this has been a point of criticism since Angelfire started
a more aggressive pop-up advertising campaign. But aside from
their ads, they have been (for the most part) reliable. Unlike
most of the other providers (here one day and gone the next),
Angelfire has been around for a while, and it doesn't look
like that will change any time soon. BADCP, PurpGuy's Pothole,
and BADSP (side-project) are all on Angelfire, and when we
started BADCP 2009, we had experienced no issues with them.
Some providers out there ask for too much private information,
and it's really sketchy. Why would they need all that private
info if no transactions are being made? What is it all being
used for? These are some of the reasons other providers were
questonable, and not who we want to be dealing with. Moreover,
not who we want to be hosting all the work we put our time
into. We want BADCP to live on and be accessible for generations
to come; Angelfire's established, stable web presence makes
this possible, and even seems to influence higher accessibility
in web searches. Things can change at any given time, and
change is always a possibility, but for now we're still on
Angelfire. We have done what we can to represent die-hard
video game fans until our last breath, and will continue to
do so, be it through Angelfire or a different provider.
with the design? Why no Flash? Why no blog? Why so simple?"
used simpler designs for our sites; from BADCP to PurpGuy's
Pothole, it's what fans and long-time visitors have gotten
used to. Not to say no evolution is taking place at all, it's
just that at this point and time, we felt there was really
no urgent need to complicate simplicity. Our design makes
our content available to anyone in the world, even if their
computer isn't very fast (or powerful). We think this is important.
Sites dependent on too many bells and whistles load slower
and limit who can view them. We didn't want that because our
site isn't a news feed or other temporary outlet; it's about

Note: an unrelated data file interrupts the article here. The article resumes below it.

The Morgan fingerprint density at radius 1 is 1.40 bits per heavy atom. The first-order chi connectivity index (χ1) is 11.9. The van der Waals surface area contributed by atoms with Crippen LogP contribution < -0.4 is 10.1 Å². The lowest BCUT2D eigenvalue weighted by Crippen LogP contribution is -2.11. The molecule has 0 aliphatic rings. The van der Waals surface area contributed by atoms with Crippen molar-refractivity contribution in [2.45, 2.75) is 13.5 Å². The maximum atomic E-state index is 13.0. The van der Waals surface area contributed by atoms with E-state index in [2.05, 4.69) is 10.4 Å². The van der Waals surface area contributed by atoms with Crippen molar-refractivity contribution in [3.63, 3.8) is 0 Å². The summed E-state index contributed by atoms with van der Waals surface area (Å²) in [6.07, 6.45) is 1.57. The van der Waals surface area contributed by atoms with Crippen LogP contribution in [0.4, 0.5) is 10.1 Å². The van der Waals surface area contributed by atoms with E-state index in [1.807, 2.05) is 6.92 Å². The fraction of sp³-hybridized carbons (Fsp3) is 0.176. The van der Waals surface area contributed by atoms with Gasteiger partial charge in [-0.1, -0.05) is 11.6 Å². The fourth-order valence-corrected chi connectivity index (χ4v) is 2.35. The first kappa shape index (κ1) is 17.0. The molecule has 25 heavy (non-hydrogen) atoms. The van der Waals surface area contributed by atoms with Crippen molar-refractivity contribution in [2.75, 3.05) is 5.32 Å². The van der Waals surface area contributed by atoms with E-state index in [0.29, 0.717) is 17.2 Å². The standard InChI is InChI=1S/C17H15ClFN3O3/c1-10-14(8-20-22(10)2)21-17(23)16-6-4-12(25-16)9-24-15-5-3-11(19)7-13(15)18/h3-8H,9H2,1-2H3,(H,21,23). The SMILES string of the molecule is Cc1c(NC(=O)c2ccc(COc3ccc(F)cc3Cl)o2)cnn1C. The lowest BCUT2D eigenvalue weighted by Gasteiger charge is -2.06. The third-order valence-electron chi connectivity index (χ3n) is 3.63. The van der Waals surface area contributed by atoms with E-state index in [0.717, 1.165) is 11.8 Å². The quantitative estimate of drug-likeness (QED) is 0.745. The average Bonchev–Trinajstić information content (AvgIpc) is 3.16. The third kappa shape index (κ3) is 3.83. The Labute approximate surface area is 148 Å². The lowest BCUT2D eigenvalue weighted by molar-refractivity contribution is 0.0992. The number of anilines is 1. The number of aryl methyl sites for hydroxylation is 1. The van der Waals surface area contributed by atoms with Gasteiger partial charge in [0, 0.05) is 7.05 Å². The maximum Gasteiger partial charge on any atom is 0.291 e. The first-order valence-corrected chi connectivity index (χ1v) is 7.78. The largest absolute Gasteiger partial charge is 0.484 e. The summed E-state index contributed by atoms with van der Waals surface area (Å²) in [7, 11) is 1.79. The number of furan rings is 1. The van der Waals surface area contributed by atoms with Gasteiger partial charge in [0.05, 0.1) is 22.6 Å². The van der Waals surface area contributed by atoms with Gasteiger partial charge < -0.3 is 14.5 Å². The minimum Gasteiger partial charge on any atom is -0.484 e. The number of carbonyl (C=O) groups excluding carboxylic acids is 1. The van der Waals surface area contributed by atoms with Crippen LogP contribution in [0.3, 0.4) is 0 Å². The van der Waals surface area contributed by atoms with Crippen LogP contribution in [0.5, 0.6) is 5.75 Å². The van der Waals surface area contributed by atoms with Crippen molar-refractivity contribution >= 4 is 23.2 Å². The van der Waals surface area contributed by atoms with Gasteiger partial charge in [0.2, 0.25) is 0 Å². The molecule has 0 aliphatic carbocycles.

dedication and documentation (two things that are not meant
to be temporary). We want our content to be available for
as long as possible, for years to come, for as many as possible.
There are options for the future, but for now we felt there
was no need to evolve purely out of haste with no direction.
It's not that we're against evolution, it's just that we don't
want to move too fast in any one direction that could constrict
the delivery of our content.
of the views of BADCP's members conflict. Is that ever a problem?"
really. We all have different views and beliefs, but we're
all also here for the same thing. That one thing that brings
us all together is the drive to provide independent video
game coverage with soul. Headquarters has been into music
games for a long time, PurpGuy doesn't like the PlayStation
much, SolSadguy is about 8 ft tall, Destructonaut is a militant
Mario fan, and I'm actually a fan of Midway sports titles
like NBA JAM. I'm the only one who really gets a kick out
of NBA JAM, Destructonaut loves Mario more than all of us
combined, PurpGuy could care less about music games, Headquaters
shrugs a lot, and SolSadguy looks like Jonathan Davis (from
Korn) with the body of Alex (from Street Fighter III). We
all have really different views, so it's not like EGM (where
the staff all had the same lame shit to say about every game).
Like they say, "imitation is the sincerest form of battery."
Fans contributed a lot of content to BCP back in the day,
and most of us are into fighting games, so combos have always
been a part of the site. Combos were a focus in making BADCP
(2009); we wanted not just to do what we did already for years,
but polish it, and do it better.
makes your coverage of newer games any different than release
reviews on the bigger sites?"
a lot of differences, but the main ones are that our content
is done by fans of the series and genres; that is, we don't
have people who don't like the series and/or genres covering
its game(s). Another thing is the time frame we do them in.
Since we let time elapse before we cover most titles, we are